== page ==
Within the proposals, set out by the local Gloucestershire NHS Foundation Trust, to downgrade Cheltenham General’s Full “Type 1” A&E department to a “Type 3” Urgent Treatment Centre (UTC)*, the local NHS suggests that the individual patients will be personally responsible for deciding whether their symptoms are ‘urgent’ enough to book an appointment at the new UTC in Cheltenham or a more serious ‘emergency’ requiring attendance at a Type 1 A&E Department or a call to 999 for an ambulance.
A Senior Hospital Doctor with many years on-call experience, explains to REACH his views on such a suggestion:
“This separation of emergencies into ‘urgent’ and ’emergency’ is arbitrary and meaningless in practice. It is terribly convenient as a mechanism for getting whatever answer you want, as it depends entirely on how you choose to categorise any particular event. An example of an ‘urgent’ case is someone with a bowel obstruction (blockage) but no signs of strangulation of the bowel (dead bowel); a person with dead or dying bowel is an altogether more ‘urgent’ problem. There is no clear dividing line between ‘urgent’ and ‘emergency’, as these definitions try to suggest. Even if you accept these terms, they are opposite ends of a continuous spectrum of risk.
Speaking as a Senior Hospital Doctor with many years of on-call experience, and even more if my non-consultant years are taken into account, I can say with some authority that attempting to distinguish between the two categories at the non-specialist level, let alone as a patient, is not possible. Two cases with similar symptoms, signs, and final diagnosis, when assessed by an experienced team of doctors, can conclude that case A is in need of ‘urgent’ attention, whereas case B needs ‘urgent’ attention of a different magnitude. Put another way, case A might be best managed expeditiously, the surgery being undertaken within say, 24 hours**, and case B needs such urgent attention that everything must stop and make way for it immediately.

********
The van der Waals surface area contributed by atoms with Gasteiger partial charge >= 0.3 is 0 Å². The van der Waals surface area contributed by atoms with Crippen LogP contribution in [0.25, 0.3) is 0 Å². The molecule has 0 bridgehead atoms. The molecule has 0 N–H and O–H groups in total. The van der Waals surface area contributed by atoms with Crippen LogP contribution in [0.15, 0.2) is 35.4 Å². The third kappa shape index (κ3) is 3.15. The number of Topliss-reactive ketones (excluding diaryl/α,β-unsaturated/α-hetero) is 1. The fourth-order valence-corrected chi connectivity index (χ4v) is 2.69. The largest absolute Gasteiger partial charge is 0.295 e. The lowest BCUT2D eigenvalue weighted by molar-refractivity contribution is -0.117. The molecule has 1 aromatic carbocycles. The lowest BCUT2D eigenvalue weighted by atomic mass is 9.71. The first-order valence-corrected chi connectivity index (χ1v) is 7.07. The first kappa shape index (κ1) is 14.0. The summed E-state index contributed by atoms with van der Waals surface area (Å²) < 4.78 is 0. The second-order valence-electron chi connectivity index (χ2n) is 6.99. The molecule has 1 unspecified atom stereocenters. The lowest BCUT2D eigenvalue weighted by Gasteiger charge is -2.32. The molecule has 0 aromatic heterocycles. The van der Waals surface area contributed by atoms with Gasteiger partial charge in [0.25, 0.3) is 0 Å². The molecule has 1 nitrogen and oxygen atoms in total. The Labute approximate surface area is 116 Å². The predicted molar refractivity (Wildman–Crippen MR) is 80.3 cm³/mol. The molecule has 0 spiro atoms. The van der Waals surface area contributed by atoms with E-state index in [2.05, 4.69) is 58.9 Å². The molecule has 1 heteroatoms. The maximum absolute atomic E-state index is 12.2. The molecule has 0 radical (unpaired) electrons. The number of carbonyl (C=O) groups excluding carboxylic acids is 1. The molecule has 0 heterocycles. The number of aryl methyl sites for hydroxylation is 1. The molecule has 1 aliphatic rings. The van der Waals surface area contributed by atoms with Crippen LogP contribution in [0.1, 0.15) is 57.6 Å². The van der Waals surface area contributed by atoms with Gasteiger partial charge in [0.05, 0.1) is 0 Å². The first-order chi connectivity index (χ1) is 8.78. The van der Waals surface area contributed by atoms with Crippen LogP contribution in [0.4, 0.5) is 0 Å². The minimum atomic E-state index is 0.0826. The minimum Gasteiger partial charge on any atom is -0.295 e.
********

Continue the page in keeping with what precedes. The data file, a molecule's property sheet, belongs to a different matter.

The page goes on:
There is no getting away from the fact that it takes considerable experience to make these calls and it is fanciful to think that anyone other than a proper specialist medical team led by a consultant can do this accurately. Any less experienced doctor or ‘health professional’ trying to make these decisions imperils not just the patient but themselves as well, and in my opinion they would be mad to try.
This categorisation of ‘urgent’ and ‘emergency’ has no meaning in practice other than to those senior doctors, who have the experience to make such assessments.
The local NHS Trust has managed to craft two terms that are vague with absolutely no sensible boundary between them. I defy 99 out of 100 members of the public to confidently establish the difference between:
- Urgent care – an illness or injury that requires urgent attention i.e. generally needs to be assessed and dealt with on the day, but is not a life threatening situation.
- Emergency care – is when you have a life or limb threatening illness or injury which requires rapid and intensive treatment.
For example; “I have a terrible, excruciating pain in my stomach that has me screaming with agony”. Do I need ‘urgent’ or ‘emergency’ treatment? If my Appendix has burst I need Emergency treatment but if I have trapped wind, I need Urgent treatment. You’ll only know if you go to see a skilled practitioner, who has the diagnostic tools at his/her disposal to determine which the case is.”
*A Type 1 Emergency Department is a fully functional A&E Department led by specialist A&E consultants with a team of doctors and nurses. A Type 3 Emergency Department is an Urgent Treatment Centre or Minor Injuries Unit, usually staffed by GPs and/or nurses.
**There is nothing magic about ’24 hours’; this figure is used solely as an example. Furthermore, a patient who might initially be deemed to fall into the ‘urgent’ category might deteriorate so quickly during the following few hours that they become ’emergency’, as in case B.
HAVE YOUR SAY:
If you would like to have your say about the plans to downgrade Cheltenham General’s Type 1 A&E to a Type 3 UTC, please complete our survey on the link below. We have produced this in response to the NHS Trust’s ‘Fit for the Future’ engagement document, which is open until 15th October. All completed responses will be forwarded on to the Trust to ensure the local community’s voice is heard.
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